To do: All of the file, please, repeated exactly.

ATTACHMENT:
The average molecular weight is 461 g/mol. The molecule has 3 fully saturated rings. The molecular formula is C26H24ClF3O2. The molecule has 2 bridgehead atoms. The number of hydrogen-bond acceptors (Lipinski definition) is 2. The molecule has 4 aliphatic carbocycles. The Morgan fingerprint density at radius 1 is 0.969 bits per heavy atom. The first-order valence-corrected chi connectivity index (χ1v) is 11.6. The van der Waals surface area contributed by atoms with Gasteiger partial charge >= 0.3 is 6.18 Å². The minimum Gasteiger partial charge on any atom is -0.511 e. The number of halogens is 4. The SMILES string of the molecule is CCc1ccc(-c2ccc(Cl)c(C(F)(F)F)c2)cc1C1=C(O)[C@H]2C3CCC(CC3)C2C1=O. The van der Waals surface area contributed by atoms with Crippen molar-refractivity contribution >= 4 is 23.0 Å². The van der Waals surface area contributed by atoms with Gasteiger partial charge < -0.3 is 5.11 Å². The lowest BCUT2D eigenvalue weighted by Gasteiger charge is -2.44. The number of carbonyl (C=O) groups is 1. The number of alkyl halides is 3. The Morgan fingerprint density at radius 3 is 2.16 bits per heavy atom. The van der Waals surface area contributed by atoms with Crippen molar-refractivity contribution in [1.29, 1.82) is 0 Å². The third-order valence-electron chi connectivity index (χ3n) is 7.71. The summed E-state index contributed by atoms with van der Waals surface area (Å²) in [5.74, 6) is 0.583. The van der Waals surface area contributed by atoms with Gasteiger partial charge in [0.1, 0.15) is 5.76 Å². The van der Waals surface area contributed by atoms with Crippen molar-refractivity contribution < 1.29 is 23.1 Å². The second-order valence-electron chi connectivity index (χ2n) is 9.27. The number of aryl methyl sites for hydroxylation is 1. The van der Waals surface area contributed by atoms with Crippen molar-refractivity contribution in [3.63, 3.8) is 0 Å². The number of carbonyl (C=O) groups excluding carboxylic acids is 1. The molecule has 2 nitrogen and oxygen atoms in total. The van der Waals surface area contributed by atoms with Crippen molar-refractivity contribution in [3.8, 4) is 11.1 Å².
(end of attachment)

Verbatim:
The average molecular weight is 461 g/mol. The molecule has 3 fully saturated rings. The molecular formula is C26H24ClF3O2. The molecule has 2 bridgehead atoms. The number of hydrogen-bond acceptors (Lipinski definition) is 2. The molecule has 4 aliphatic carbocycles. The Morgan fingerprint density at radius 1 is 0.969 bits per heavy atom. The first-order valence-corrected chi connectivity index (χ1v) is 11.6. The van der Waals surface area contributed by atoms with Gasteiger partial charge >= 0.3 is 6.18 Å². The minimum Gasteiger partial charge on any atom is -0.511 e. The number of halogens is 4. The SMILES string of the molecule is CCc1ccc(-c2ccc(Cl)c(C(F)(F)F)c2)cc1C1=C(O)[C@H]2C3CCC(CC3)C2C1=O. The van der Waals surface area contributed by atoms with Crippen molar-refractivity contribution >= 4 is 23.0 Å². The van der Waals surface area contributed by atoms with Gasteiger partial charge < -0.3 is 5.11 Å². The lowest BCUT2D eigenvalue weighted by Gasteiger charge is -2.44. The number of carbonyl (C=O) groups is 1. The number of alkyl halides is 3. The Morgan fingerprint density at radius 3 is 2.16 bits per heavy atom. The van der Waals surface area contributed by atoms with Crippen molar-refractivity contribution in [1.29, 1.82) is 0 Å². The third-order valence-electron chi connectivity index (χ3n) is 7.71. The summed E-state index contributed by atoms with van der Waals surface area (Å²) in [5.74, 6) is 0.583. The van der Waals surface area contributed by atoms with Gasteiger partial charge in [0.1, 0.15) is 5.76 Å². The van der Waals surface area contributed by atoms with Crippen molar-refractivity contribution < 1.29 is 23.1 Å². The second-order valence-electron chi connectivity index (χ2n) is 9.27. The number of aryl methyl sites for hydroxylation is 1. The van der Waals surface area contributed by atoms with Crippen molar-refractivity contribution in [3.63, 3.8) is 0 Å². The number of carbonyl (C=O) groups excluding carboxylic acids is 1. The molecule has 2 nitrogen and oxygen atoms in total. The van der Waals surface area contributed by atoms with Crippen molar-refractivity contribution in [3.8, 4) is 11.1 Å².